Erik
    Felder USA Territory Representative: Central & South Texas

  6. #6
    I find 4 knife to be tediously slow,I like the two knife for those heads. I would use the dummy knives for less distortion
    of the head. Always been happy with M2 or T1. Orders for M2 are often filled with "semi high speed steel". When you ask
    vendor about that they say they are "same hardness". Lousy stuff.
    I've eaten biscuits that were hard as bricks...but at least they were real biscuits! I hope you will try T-1 before going with
    carbide ,they don't dare substitute that with junk.

  7. #7
    Join Date
    Jun 2014
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    Help me out, Mel, what is T1? Im seeing HSS, Chrome, M42/M+, and finally Carbide.

    $500 for four knives is probably no can do for me. Not to say they arent worth it, i just dont know if i will reap the benefits long enough. Heck, I dont even know if i will have this machine 5 years from now, let alone planning for using the knives for a decade. Unlike insert heads, these are 2 carbide edges instead of 4, which makes the value comparison a lot thinner.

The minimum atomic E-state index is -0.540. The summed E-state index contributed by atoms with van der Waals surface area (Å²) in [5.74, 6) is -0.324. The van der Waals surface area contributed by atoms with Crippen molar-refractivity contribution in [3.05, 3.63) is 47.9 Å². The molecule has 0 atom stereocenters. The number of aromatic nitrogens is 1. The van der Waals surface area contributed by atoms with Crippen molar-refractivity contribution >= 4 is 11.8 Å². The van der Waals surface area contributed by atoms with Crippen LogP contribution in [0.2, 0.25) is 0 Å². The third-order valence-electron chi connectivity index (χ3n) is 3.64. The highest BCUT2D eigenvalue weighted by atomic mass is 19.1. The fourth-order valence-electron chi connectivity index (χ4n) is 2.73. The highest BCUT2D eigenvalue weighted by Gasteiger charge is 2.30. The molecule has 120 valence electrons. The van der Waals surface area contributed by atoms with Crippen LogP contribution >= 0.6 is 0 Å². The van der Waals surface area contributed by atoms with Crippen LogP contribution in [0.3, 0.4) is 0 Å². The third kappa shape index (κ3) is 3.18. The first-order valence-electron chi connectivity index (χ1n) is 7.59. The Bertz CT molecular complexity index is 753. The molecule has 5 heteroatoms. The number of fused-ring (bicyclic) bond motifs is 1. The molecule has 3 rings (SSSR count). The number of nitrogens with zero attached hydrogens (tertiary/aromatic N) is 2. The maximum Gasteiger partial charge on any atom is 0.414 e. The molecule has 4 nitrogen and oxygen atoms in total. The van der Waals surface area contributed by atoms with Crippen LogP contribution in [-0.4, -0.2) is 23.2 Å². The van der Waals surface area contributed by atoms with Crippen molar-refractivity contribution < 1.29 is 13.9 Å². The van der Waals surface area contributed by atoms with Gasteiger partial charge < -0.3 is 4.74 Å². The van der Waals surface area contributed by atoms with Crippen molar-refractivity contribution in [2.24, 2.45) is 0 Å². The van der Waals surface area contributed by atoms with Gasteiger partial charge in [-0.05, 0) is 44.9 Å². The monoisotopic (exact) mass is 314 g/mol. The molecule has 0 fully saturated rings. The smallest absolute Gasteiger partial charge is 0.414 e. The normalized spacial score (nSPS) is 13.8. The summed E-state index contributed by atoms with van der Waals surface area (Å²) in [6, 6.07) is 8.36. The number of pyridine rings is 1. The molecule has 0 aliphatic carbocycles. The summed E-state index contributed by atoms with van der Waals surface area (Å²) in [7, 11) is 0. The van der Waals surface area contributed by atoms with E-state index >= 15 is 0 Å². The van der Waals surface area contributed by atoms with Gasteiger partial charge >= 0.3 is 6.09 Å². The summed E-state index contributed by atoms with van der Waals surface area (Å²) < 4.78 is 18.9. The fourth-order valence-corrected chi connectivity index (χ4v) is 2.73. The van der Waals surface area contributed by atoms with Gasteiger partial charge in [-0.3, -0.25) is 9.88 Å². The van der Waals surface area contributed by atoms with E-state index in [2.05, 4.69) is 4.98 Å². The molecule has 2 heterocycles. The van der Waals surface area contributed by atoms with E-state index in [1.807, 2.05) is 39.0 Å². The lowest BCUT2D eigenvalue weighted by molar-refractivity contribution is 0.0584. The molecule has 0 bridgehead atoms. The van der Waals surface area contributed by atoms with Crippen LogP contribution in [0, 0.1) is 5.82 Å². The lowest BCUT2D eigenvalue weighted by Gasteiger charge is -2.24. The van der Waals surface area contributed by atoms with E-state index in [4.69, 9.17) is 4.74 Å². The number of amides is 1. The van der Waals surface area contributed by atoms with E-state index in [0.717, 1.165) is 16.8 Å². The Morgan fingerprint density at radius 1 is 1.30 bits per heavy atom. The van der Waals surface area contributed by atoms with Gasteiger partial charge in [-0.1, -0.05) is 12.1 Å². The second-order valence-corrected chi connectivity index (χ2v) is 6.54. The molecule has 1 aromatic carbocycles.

8. #8
    Join Date
    Jan 2013
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    Williamstown,ma
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    If finish quality over the long term is less important than knife life, you should definitely be running 2 knives instead of 4. Every single person I know running the Tersa M steel says they are terrible. I run Terminus, and they are ok, but I would like longer life between changes as well. I can get aftermarket in T1 usually. I also use a diamond coated steel to hone them a couple times between changes.
    It can be hard to justify the carbide...

  9. #9
    T1 has more tungsten, and is a true high speed steel . Leaves a nice finish, the low quality stuff has a lot or striations
    almost right after first use.

  10. #10
    Join Date
    Dec 2008
    Location
    Ouray Colorado
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    Iíve had good luck with carbide Tersa. I run 2 knives in all the heads- planer, jointer and 4 side moulder. You need to get the dummy knives if running 2 in a 4 knife head. It will be out of balance if you donít. I am considering running 4 knives in the jointer at some point since it is hand feed just to see if less back pressure.